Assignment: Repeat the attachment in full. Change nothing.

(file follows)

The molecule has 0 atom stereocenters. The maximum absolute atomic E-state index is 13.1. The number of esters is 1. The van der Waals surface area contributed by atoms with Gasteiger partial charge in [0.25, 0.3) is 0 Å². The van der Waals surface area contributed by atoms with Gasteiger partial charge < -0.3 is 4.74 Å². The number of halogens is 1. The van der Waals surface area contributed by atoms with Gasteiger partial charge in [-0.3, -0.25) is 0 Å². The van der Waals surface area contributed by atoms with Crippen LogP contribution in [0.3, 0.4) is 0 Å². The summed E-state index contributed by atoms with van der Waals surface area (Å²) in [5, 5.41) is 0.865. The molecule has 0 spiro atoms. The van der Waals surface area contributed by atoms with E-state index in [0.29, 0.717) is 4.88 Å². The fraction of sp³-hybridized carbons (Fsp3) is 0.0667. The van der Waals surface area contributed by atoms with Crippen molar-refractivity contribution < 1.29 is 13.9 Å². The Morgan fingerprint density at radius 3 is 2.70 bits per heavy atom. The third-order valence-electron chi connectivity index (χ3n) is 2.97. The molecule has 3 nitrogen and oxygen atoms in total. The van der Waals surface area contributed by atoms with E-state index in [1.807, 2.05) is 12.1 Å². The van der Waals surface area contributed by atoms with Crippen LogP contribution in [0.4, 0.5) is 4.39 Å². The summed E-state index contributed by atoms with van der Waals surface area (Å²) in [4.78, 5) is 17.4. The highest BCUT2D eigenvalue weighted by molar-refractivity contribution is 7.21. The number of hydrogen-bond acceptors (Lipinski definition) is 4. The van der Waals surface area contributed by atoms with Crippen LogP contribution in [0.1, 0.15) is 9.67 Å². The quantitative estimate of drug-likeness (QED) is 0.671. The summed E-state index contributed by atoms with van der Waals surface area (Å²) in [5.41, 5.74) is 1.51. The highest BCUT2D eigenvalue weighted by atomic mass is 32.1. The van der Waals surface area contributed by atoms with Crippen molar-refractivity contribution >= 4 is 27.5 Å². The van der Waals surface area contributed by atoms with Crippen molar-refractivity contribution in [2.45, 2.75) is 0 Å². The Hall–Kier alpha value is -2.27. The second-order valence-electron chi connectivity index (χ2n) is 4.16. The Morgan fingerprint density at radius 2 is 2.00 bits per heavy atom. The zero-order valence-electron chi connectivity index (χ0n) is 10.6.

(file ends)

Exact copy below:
The molecule has 0 atom stereocenters. The maximum absolute atomic E-state index is 13.1. The number of esters is 1. The van der Waals surface area contributed by atoms with Gasteiger partial charge in [0.25, 0.3) is 0 Å². The van der Waals surface area contributed by atoms with Gasteiger partial charge < -0.3 is 4.74 Å². The number of halogens is 1. The van der Waals surface area contributed by atoms with Gasteiger partial charge in [-0.3, -0.25) is 0 Å². The van der Waals surface area contributed by atoms with Crippen LogP contribution in [0.3, 0.4) is 0 Å². The summed E-state index contributed by atoms with van der Waals surface area (Å²) in [5, 5.41) is 0.865. The molecule has 0 spiro atoms. The van der Waals surface area contributed by atoms with E-state index in [0.29, 0.717) is 4.88 Å². The fraction of sp³-hybridized carbons (Fsp3) is 0.0667. The van der Waals surface area contributed by atoms with Crippen molar-refractivity contribution < 1.29 is 13.9 Å². The Morgan fingerprint density at radius 3 is 2.70 bits per heavy atom. The third-order valence-electron chi connectivity index (χ3n) is 2.97. The molecule has 3 nitrogen and oxygen atoms in total. The van der Waals surface area contributed by atoms with E-state index in [1.807, 2.05) is 12.1 Å². The van der Waals surface area contributed by atoms with Crippen LogP contribution in [0.4, 0.5) is 4.39 Å². The summed E-state index contributed by atoms with van der Waals surface area (Å²) in [4.78, 5) is 17.4. The highest BCUT2D eigenvalue weighted by molar-refractivity contribution is 7.21. The number of hydrogen-bond acceptors (Lipinski definition) is 4. The van der Waals surface area contributed by atoms with Crippen LogP contribution in [0.1, 0.15) is 9.67 Å². The quantitative estimate of drug-likeness (QED) is 0.671. The summed E-state index contributed by atoms with van der Waals surface area (Å²) in [5.41, 5.74) is 1.51. The highest BCUT2D eigenvalue weighted by atomic mass is 32.1. The van der Waals surface area contributed by atoms with Crippen molar-refractivity contribution >= 4 is 27.5 Å². The van der Waals surface area contributed by atoms with Crippen molar-refractivity contribution in [2.45, 2.75) is 0 Å². The Hall–Kier alpha value is -2.27. The second-order valence-electron chi connectivity index (χ2n) is 4.16. The Morgan fingerprint density at radius 2 is 2.00 bits per heavy atom. The zero-order valence-electron chi connectivity index (χ0n) is 10.6.